The program Money Follows The Person is a federal Medicaid program, which was established to assist elderly adults living in nursing homes to move back to their own homes.

    The Medicaid program helps the states with the necessary funding to set up their own Money Follows The Person programs.

    The states will either use HCBS waivers which already exist to assist the elderly in making the transition back to their homes, or they will use the funding to design, and establish, new programs for those purposes.

    These programs will give money for all sorts of equipment, and also for any remodeling which is required for the move.

     

    How to find the HCBS programs, waivers and 1915 waivers in your state

     

    To find the Medicaid HCBS waivers and programs for seniors in your state, you can take a look at my guide listing them by state, as well as the Money Follows The Person Programs and PACE Programs (Programs of All-inclusive Care for the Elderly). The guide is here – “Medicaid Home and Community Based Services Waivers and Programs For Seniors Listed By State”.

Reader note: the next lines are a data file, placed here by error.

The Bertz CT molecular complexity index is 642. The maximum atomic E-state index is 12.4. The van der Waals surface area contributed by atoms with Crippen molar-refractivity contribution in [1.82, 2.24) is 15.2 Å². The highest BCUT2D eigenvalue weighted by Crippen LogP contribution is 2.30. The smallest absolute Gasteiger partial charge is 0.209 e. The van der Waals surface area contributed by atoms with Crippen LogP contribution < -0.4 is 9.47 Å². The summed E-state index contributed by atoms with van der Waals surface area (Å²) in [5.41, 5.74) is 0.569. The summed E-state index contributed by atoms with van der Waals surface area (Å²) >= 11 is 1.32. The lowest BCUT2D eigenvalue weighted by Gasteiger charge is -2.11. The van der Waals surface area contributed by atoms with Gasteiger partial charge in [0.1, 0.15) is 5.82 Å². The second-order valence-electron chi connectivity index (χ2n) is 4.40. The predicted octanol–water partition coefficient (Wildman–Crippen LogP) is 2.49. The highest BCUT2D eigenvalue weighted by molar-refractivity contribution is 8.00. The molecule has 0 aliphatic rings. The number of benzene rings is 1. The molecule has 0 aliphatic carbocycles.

How to get DME with Medicaid and state waivers and HCBS programs ?

     

    Step 1

    – the doctor, or therapist, has to provide a medical justification letter, stating it is medically necessary

    Step 2

    –  find a Medicaid-approved DME supplier, and give them the medical justification letter

    Step 3

    – the Medicaid-approved supplier fills out a Prior Approval Application form for Medicaid

    Step 4

    – the Prior Approval Application is sent to the Medicaid State Office

    Step 5

    – if you are unsuccessful you will be contacted  and given the reasons as to why, as well as advice on how to make an appeal

    Step 6

    – if approved, you will receive the DME

    If your income is a bit too high to qualify for Medicaid

     

    Spend Down Programs

    In short, Medicaid Spend Down programs work to reduce a program participant’s income level, or the income level +  asset level, so that they may qualify for Medicaid coverage, by allowing the deduction of certain expenses.